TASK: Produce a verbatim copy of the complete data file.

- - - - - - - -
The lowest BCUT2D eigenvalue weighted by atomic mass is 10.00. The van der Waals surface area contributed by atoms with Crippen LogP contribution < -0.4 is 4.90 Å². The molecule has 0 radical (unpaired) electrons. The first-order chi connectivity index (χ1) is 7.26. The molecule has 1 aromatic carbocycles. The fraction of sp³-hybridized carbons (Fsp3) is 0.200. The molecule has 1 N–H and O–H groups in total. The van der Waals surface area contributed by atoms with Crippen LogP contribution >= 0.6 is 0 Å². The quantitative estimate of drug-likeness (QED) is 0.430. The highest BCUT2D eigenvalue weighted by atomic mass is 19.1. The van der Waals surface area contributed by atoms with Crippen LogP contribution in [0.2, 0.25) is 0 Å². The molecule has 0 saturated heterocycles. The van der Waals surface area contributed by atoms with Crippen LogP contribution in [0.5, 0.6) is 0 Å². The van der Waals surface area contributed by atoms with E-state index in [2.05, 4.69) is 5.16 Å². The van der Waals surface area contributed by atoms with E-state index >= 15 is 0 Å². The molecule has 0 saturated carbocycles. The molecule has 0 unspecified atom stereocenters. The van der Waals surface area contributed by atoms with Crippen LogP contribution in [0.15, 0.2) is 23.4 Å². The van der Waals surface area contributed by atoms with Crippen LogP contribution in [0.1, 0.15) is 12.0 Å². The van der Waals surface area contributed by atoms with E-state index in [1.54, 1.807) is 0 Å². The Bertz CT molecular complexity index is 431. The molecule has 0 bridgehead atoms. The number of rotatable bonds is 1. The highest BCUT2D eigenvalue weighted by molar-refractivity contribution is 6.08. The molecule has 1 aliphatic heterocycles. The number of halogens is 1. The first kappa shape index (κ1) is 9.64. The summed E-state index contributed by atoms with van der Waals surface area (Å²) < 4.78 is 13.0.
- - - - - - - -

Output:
The lowest BCUT2D eigenvalue weighted by atomic mass is 10.00. The van der Waals surface area contributed by atoms with Crippen LogP contribution < -0.4 is 4.90 Å². The molecule has 0 radical (unpaired) electrons. The first-order chi connectivity index (χ1) is 7.26. The molecule has 1 aromatic carbocycles. The fraction of sp³-hybridized carbons (Fsp3) is 0.200. The molecule has 1 N–H and O–H groups in total. The van der Waals surface area contributed by atoms with Crippen LogP contribution >= 0.6 is 0 Å². The quantitative estimate of drug-likeness (QED) is 0.430. The highest BCUT2D eigenvalue weighted by atomic mass is 19.1. The van der Waals surface area contributed by atoms with Crippen LogP contribution in [0.2, 0.25) is 0 Å². The molecule has 0 saturated heterocycles. The van der Waals surface area contributed by atoms with Crippen LogP contribution in [0.5, 0.6) is 0 Å². The van der Waals surface area contributed by atoms with E-state index in [2.05, 4.69) is 5.16 Å². The van der Waals surface area contributed by atoms with E-state index >= 15 is 0 Å². The molecule has 0 saturated carbocycles. The molecule has 0 unspecified atom stereocenters. The van der Waals surface area contributed by atoms with Crippen LogP contribution in [0.15, 0.2) is 23.4 Å². The van der Waals surface area contributed by atoms with Crippen LogP contribution in [0.1, 0.15) is 12.0 Å². The van der Waals surface area contributed by atoms with E-state index in [1.54, 1.807) is 0 Å². The Bertz CT molecular complexity index is 431. The molecule has 0 bridgehead atoms. The number of rotatable bonds is 1. The highest BCUT2D eigenvalue weighted by molar-refractivity contribution is 6.08. The molecule has 1 aliphatic heterocycles. The number of halogens is 1. The first kappa shape index (κ1) is 9.64. The summed E-state index contributed by atoms with van der Waals surface area (Å²) < 4.78 is 13.0.